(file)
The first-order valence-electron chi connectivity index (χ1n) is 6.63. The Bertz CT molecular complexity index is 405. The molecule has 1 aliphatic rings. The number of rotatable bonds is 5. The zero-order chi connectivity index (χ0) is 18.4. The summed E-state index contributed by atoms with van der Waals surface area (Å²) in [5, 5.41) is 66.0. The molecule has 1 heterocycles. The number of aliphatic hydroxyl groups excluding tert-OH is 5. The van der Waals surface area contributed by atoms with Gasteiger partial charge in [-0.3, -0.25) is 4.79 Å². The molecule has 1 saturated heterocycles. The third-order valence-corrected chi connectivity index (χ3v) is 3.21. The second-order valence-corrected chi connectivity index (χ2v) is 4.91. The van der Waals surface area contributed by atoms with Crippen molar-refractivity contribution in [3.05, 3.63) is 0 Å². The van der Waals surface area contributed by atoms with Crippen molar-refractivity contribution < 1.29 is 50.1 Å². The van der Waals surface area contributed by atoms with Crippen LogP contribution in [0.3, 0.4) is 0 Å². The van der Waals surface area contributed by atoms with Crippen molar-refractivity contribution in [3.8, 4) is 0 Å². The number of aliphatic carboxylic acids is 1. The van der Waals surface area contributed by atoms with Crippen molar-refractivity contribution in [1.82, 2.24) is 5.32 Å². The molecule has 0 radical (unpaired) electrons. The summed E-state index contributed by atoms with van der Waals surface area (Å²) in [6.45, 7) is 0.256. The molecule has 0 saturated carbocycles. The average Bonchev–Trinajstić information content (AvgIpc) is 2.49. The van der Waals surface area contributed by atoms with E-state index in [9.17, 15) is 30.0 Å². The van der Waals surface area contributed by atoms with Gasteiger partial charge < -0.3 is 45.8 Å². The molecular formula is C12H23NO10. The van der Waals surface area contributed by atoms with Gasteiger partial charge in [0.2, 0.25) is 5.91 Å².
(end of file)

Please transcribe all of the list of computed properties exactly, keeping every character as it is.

The first-order valence-electron chi connectivity index (χ1n) is 6.63. The Bertz CT molecular complexity index is 405. The molecule has 1 aliphatic rings. The number of rotatable bonds is 5. The zero-order chi connectivity index (χ0) is 18.4. The summed E-state index contributed by atoms with van der Waals surface area (Å²) in [5, 5.41) is 66.0. The molecule has 1 heterocycles. The number of aliphatic hydroxyl groups excluding tert-OH is 5. The van der Waals surface area contributed by atoms with Gasteiger partial charge in [-0.3, -0.25) is 4.79 Å². The molecule has 1 saturated heterocycles. The third-order valence-corrected chi connectivity index (χ3v) is 3.21. The second-order valence-corrected chi connectivity index (χ2v) is 4.91. The van der Waals surface area contributed by atoms with Crippen molar-refractivity contribution in [3.05, 3.63) is 0 Å². The van der Waals surface area contributed by atoms with Crippen molar-refractivity contribution < 1.29 is 50.1 Å². The van der Waals surface area contributed by atoms with Crippen LogP contribution in [0.3, 0.4) is 0 Å². The van der Waals surface area contributed by atoms with Crippen molar-refractivity contribution in [3.8, 4) is 0 Å². The number of aliphatic carboxylic acids is 1. The van der Waals surface area contributed by atoms with Crippen molar-refractivity contribution in [1.82, 2.24) is 5.32 Å². The molecule has 0 radical (unpaired) electrons. The summed E-state index contributed by atoms with van der Waals surface area (Å²) in [6.45, 7) is 0.256. The molecule has 0 saturated carbocycles. The average Bonchev–Trinajstić information content (AvgIpc) is 2.49. The van der Waals surface area contributed by atoms with E-state index in [9.17, 15) is 30.0 Å². The van der Waals surface area contributed by atoms with Gasteiger partial charge < -0.3 is 45.8 Å². The molecular formula is C12H23NO10. The van der Waals surface area contributed by atoms with Gasteiger partial charge in [0.2, 0.25) is 5.91 Å².